Taoiseach urges Obama to be ‘flexible’ on immigration

In letter to US president, Enda Kenny writes of ‘warm appreciation’ of immigration efforts

Barack Obama being introduced ahead of his immigration speech in Chicago by Galway restaurateur Billy Lawless, who moved to the city 16 years ago and became a US citizen in July. Photograph: Larry Downing/Reuters

Barack Obama being introduced ahead of his immigration speech in Chicago by Galway restaurateur Billy Lawless, who moved to the city 16 years ago and became a US citizen in July. Photograph: Larry Downing/Reuters

 

Taoiseach Enda Kenny has asked President Barack Obama to be “as open and flexible as possible” to allow as many undocumented Irish to visit Ireland under his new immigration changes announced last week.

In a letter to the US president, Mr Kenny praised his immigration orders, saying they would “transform millions of lives”.

Mr Kenny expressed hope in the letter, sent on Tuesday, that by “building on those steps” taken by the president, the US Congress would pass comprehensive immigration reforming legislation.

The White House released the letter ahead of Mr Obama’s speech in Chicago to rally support for his presidential orders last week, which will protect up to five million undocumented immigrants, including, it is estimated, thousands of illegal Irish living in the United States.

Mr Kenny applauded the US president, expressing his “warm appreciation of the very important step you have taken to help undocumented migrants” living in the United States.

“In all our earlier conversations, we have spoken about the tremendous human cost for our undocumented community arising from the inability to travel back to Ireland,” the Taoiseach wrote.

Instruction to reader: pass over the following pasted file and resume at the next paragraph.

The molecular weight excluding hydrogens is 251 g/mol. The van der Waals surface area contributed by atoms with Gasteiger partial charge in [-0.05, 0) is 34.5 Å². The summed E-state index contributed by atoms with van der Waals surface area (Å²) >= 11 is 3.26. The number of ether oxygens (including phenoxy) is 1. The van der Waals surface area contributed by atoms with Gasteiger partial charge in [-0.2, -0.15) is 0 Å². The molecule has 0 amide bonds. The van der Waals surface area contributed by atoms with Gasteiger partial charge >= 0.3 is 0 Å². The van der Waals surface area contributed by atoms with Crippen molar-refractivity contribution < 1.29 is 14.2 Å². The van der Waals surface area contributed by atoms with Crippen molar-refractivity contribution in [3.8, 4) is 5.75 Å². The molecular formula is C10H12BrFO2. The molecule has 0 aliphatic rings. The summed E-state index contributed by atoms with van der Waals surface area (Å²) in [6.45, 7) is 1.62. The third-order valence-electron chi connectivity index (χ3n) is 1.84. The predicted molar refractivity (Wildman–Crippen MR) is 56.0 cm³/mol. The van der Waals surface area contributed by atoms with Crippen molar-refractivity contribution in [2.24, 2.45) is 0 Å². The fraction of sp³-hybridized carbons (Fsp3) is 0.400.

“I have shared with you some of the heartbreaking stories – parents dying without seeing their children, funerals unattended, family milestones missed.”

Mr Kenny said he knew there would be “some capacity” for certain undocumented Irish immigrants to “travel home” and that he understood the full details must be worked out in the coming weeks.

“May I repeat my earlier pleas that the arrangements be as open and flexible as possible. Our embassy will stay in the closest touch with your team as these arrangements are fine-tuned,” he said.

Mr Obama was introduced at the Chicago event ahead of his immigration speech by Galway restaurateur Billy Lawless, who moved to the US city 16 years ago and became a US citizen in July.

Introducing the US president at his second speech in his campaign to build support for his immigration changes, the Galway man said that he, his wife Anne and his four children moved to Chicago in 1998.

“We really wanted to see if we could succeed in the United States and live the American Dream,” Mr Lawless, a leading immigration activist in Chicago, told the audience of 18,000 people.

He said they built up their business from one Irish-themed pub to a group of three restaurants and he is planning a fourth outlet.

His business has grown from employing 10 people to more than 260. “This is what we immigrants do,” said Mr Lawless to cheers.

In his speech, Mr Obama said that immigrants had made the city of Chicago.

“We are Swedish and Polish and German and Italian. Everybody’s Irish on St Patrick’s Day,” he said to laughs from an audience gathered at a Polish community centre on Chicago’s North Side.

Showing the economic benefit of legalising immigrants, Mr Obama held Mr Lawless up as an example of how creating a path for immigrants creates jobs.

He said he was a business owner in Galway and emigrated because he “had a thing for the United States”, said Mr Obama.

“I always wanted to see if I could hack it with you guys,” the president said, quoting the Galway businessman.

Mr Obama joked that Mr Lawless came to his home town to open an Irish pub “because there was a shortage of Irish pubs in Chicago”.

He praised Mr Lawless and his son Billy for growing their business from one Irish bar to a number of restaurants.

“Together they have gone from employing 10 workers to employing more than 250 workers and you just heard what Billy said: ‘This is what immigrants do,’” said the president, quoting Mr Lawless’s remarks.

Urging support for his immigration reforms protecting up to five million immigrants from deportation, the president cited an unnamed study, which said more than a quarter of all new businesses in the US were started by immigrants.

Mr Obama’s address was disrupted for 20 minutes by three female protesters calling for an end to deportations.

A White House spokesman said that Mr Kenny’s letter serves “as an example of the broad and diverse support” for the president’s actions.